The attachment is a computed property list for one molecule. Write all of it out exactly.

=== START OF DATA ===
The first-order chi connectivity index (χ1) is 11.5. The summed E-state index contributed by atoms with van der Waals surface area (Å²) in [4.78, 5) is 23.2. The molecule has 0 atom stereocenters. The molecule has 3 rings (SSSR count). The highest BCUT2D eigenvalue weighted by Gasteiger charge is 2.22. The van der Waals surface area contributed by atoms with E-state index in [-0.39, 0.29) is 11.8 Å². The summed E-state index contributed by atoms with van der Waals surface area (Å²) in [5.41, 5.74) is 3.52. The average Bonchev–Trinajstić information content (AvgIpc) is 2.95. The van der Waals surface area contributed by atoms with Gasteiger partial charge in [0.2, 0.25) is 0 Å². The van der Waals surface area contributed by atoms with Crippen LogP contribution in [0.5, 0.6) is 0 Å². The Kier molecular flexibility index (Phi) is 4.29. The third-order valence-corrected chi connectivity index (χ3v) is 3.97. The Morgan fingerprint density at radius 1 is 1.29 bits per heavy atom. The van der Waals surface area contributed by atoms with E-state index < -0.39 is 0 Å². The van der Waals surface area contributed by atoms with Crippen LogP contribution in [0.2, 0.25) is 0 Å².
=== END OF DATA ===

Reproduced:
The first-order chi connectivity index (χ1) is 11.5. The summed E-state index contributed by atoms with van der Waals surface area (Å²) in [4.78, 5) is 23.2. The molecule has 0 atom stereocenters. The molecule has 3 rings (SSSR count). The highest BCUT2D eigenvalue weighted by Gasteiger charge is 2.22. The van der Waals surface area contributed by atoms with E-state index in [-0.39, 0.29) is 11.8 Å². The summed E-state index contributed by atoms with van der Waals surface area (Å²) in [5.41, 5.74) is 3.52. The average Bonchev–Trinajstić information content (AvgIpc) is 2.95. The van der Waals surface area contributed by atoms with Gasteiger partial charge in [0.2, 0.25) is 0 Å². The van der Waals surface area contributed by atoms with Crippen LogP contribution in [0.5, 0.6) is 0 Å². The Kier molecular flexibility index (Phi) is 4.29. The third-order valence-corrected chi connectivity index (χ3v) is 3.97. The Morgan fingerprint density at radius 1 is 1.29 bits per heavy atom. The van der Waals surface area contributed by atoms with E-state index < -0.39 is 0 Å². The van der Waals surface area contributed by atoms with Crippen LogP contribution in [0.2, 0.25) is 0 Å².